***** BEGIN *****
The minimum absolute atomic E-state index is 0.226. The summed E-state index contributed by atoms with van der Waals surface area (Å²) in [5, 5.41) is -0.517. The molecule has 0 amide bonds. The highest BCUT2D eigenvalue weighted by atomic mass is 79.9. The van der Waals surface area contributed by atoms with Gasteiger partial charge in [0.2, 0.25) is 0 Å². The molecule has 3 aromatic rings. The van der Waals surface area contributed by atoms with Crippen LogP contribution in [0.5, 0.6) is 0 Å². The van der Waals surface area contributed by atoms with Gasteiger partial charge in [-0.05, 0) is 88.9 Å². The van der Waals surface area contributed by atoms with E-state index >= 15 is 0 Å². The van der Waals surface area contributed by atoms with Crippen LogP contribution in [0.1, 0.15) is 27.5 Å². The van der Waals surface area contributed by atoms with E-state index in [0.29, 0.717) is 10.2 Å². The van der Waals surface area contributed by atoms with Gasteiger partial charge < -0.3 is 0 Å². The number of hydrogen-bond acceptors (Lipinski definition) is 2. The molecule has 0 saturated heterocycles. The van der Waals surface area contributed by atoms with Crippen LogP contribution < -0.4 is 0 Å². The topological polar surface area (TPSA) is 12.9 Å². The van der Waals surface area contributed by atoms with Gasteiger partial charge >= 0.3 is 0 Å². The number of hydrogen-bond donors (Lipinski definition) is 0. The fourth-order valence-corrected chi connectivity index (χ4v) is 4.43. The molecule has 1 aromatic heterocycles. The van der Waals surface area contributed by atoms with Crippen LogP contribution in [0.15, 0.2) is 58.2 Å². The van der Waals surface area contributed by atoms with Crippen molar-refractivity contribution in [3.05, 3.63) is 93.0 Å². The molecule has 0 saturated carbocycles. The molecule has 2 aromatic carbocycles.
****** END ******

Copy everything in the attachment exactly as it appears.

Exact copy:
The minimum absolute atomic E-state index is 0.226. The summed E-state index contributed by atoms with van der Waals surface area (Å²) in [5, 5.41) is -0.517. The molecule has 0 amide bonds. The highest BCUT2D eigenvalue weighted by atomic mass is 79.9. The van der Waals surface area contributed by atoms with Gasteiger partial charge in [0.2, 0.25) is 0 Å². The molecule has 3 aromatic rings. The van der Waals surface area contributed by atoms with Crippen LogP contribution in [0.5, 0.6) is 0 Å². The van der Waals surface area contributed by atoms with Gasteiger partial charge in [-0.05, 0) is 88.9 Å². The van der Waals surface area contributed by atoms with E-state index >= 15 is 0 Å². The van der Waals surface area contributed by atoms with Crippen LogP contribution in [0.1, 0.15) is 27.5 Å². The van der Waals surface area contributed by atoms with E-state index in [0.29, 0.717) is 10.2 Å². The van der Waals surface area contributed by atoms with Gasteiger partial charge < -0.3 is 0 Å². The number of hydrogen-bond acceptors (Lipinski definition) is 2. The molecule has 0 saturated heterocycles. The van der Waals surface area contributed by atoms with Crippen LogP contribution < -0.4 is 0 Å². The topological polar surface area (TPSA) is 12.9 Å². The van der Waals surface area contributed by atoms with Gasteiger partial charge >= 0.3 is 0 Å². The number of hydrogen-bond donors (Lipinski definition) is 0. The fourth-order valence-corrected chi connectivity index (χ4v) is 4.43. The molecule has 1 aromatic heterocycles. The van der Waals surface area contributed by atoms with Crippen LogP contribution in [0.15, 0.2) is 58.2 Å². The van der Waals surface area contributed by atoms with Crippen molar-refractivity contribution in [3.05, 3.63) is 93.0 Å². The molecule has 0 saturated carbocycles. The molecule has 2 aromatic carbocycles.